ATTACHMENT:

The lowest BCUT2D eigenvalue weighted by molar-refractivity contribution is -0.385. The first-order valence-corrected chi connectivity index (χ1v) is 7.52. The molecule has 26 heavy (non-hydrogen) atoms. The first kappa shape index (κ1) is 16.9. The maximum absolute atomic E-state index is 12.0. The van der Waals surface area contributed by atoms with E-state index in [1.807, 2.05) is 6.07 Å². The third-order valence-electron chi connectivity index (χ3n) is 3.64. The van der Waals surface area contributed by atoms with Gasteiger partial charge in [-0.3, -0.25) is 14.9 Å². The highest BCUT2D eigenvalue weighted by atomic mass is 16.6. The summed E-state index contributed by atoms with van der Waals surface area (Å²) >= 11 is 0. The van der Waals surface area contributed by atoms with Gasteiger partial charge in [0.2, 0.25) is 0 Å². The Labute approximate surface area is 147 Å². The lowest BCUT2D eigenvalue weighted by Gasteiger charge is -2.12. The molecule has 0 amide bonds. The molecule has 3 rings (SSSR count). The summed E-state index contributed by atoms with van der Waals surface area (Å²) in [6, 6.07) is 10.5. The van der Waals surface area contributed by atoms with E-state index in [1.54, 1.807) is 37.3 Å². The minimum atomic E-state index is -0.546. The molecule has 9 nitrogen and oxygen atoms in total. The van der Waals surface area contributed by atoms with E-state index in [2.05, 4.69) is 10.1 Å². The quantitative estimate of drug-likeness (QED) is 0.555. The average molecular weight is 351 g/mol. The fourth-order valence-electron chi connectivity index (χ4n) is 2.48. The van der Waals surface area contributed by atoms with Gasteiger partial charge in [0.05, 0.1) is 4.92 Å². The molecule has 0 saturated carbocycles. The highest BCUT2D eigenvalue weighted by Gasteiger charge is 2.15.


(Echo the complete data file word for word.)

The lowest BCUT2D eigenvalue weighted by molar-refractivity contribution is -0.385. The first-order valence-corrected chi connectivity index (χ1v) is 7.52. The molecule has 26 heavy (non-hydrogen) atoms. The first kappa shape index (κ1) is 16.9. The maximum absolute atomic E-state index is 12.0. The van der Waals surface area contributed by atoms with E-state index in [1.807, 2.05) is 6.07 Å². The third-order valence-electron chi connectivity index (χ3n) is 3.64. The van der Waals surface area contributed by atoms with Gasteiger partial charge in [-0.3, -0.25) is 14.9 Å². The highest BCUT2D eigenvalue weighted by atomic mass is 16.6. The summed E-state index contributed by atoms with van der Waals surface area (Å²) >= 11 is 0. The van der Waals surface area contributed by atoms with Gasteiger partial charge in [0.2, 0.25) is 0 Å². The Labute approximate surface area is 147 Å². The lowest BCUT2D eigenvalue weighted by Gasteiger charge is -2.12. The molecule has 0 amide bonds. The molecule has 3 rings (SSSR count). The summed E-state index contributed by atoms with van der Waals surface area (Å²) in [6, 6.07) is 10.5. The van der Waals surface area contributed by atoms with E-state index in [1.54, 1.807) is 37.3 Å². The minimum atomic E-state index is -0.546. The molecule has 9 nitrogen and oxygen atoms in total. The van der Waals surface area contributed by atoms with E-state index in [2.05, 4.69) is 10.1 Å². The quantitative estimate of drug-likeness (QED) is 0.555. The average molecular weight is 351 g/mol. The fourth-order valence-electron chi connectivity index (χ4n) is 2.48. The van der Waals surface area contributed by atoms with Gasteiger partial charge in [0.05, 0.1) is 4.92 Å². The molecule has 0 saturated carbocycles. The highest BCUT2D eigenvalue weighted by Gasteiger charge is 2.15.